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Pearl Harbor Radio Broadcast News Bulletin

Henri René, Ivan Graziani posing for a photo

Today’s world relies on a combination of social media, blogs, TV broadcasts, text messages and more to learn about the important news of today.

But back in 1941, the primary way of communicating important news was undoubtedly the radio.

In one column posted by the Chicago Tribune, Lorrie Woycik recalled what it was like to come home from school as a little girl on the day of the Pearl Harbor attack:

I still remember, as a little girl, coming home from school, and instead of meeting us at the door with a hug, our mom was sitting right next to the radio with tears streaming down her face. We ran to her asking, “Mama, why are you crying?” When she told us a lot of sailors and soldiers had been killed when Japan bombed our ships, even as little kids, it was scary and so sad. It still brings tears to my eyes remembering.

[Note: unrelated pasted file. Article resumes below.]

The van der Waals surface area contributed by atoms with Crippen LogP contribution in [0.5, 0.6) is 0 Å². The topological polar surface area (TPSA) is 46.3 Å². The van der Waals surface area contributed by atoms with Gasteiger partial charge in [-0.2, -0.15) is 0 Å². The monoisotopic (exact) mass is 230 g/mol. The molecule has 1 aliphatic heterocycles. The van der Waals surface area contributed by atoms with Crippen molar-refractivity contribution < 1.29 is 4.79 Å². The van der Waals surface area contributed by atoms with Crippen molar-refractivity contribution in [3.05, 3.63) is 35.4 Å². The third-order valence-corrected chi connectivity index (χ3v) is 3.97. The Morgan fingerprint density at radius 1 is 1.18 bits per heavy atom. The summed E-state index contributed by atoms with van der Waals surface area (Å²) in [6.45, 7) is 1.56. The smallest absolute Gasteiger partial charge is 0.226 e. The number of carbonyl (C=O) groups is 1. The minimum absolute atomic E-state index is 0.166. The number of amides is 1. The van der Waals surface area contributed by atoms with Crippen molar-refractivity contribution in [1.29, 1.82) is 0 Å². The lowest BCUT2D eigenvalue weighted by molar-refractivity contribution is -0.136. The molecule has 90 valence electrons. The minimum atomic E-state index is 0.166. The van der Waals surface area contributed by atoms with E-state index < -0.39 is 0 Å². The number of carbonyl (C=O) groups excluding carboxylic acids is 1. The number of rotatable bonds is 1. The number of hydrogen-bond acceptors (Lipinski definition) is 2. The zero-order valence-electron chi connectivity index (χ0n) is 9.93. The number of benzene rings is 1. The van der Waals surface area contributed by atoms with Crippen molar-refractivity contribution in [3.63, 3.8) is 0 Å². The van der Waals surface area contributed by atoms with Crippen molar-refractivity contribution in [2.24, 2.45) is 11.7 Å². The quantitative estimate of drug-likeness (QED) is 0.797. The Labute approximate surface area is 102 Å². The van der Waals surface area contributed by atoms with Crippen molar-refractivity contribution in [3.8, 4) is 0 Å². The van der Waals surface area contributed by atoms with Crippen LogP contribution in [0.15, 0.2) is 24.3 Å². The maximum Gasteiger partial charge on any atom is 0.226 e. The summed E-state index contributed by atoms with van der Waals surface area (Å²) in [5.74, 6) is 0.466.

The radio had the ability to move people to tears back then. In New York City, the news of the Pearl Harbor attack was first broadcast by the WNYC radio station. A post by WNYC made this Pearl Harbor radio broadcast news bulletin available for your listening:

WNYC Pearl Harbor Radio Broadcast News Bulletin

According to WNYC, the commandant of the Brooklyn Navy Yard ordered all officers and men in the New York area to report at once to their ships, stations or yards. Mayor LaGuardia also took to the airwaves to warn Japanese New Yorkers to stay in their homes until the government could determine their “status.”

Here is Mayor LaGuardia’s Pearl Harbor address: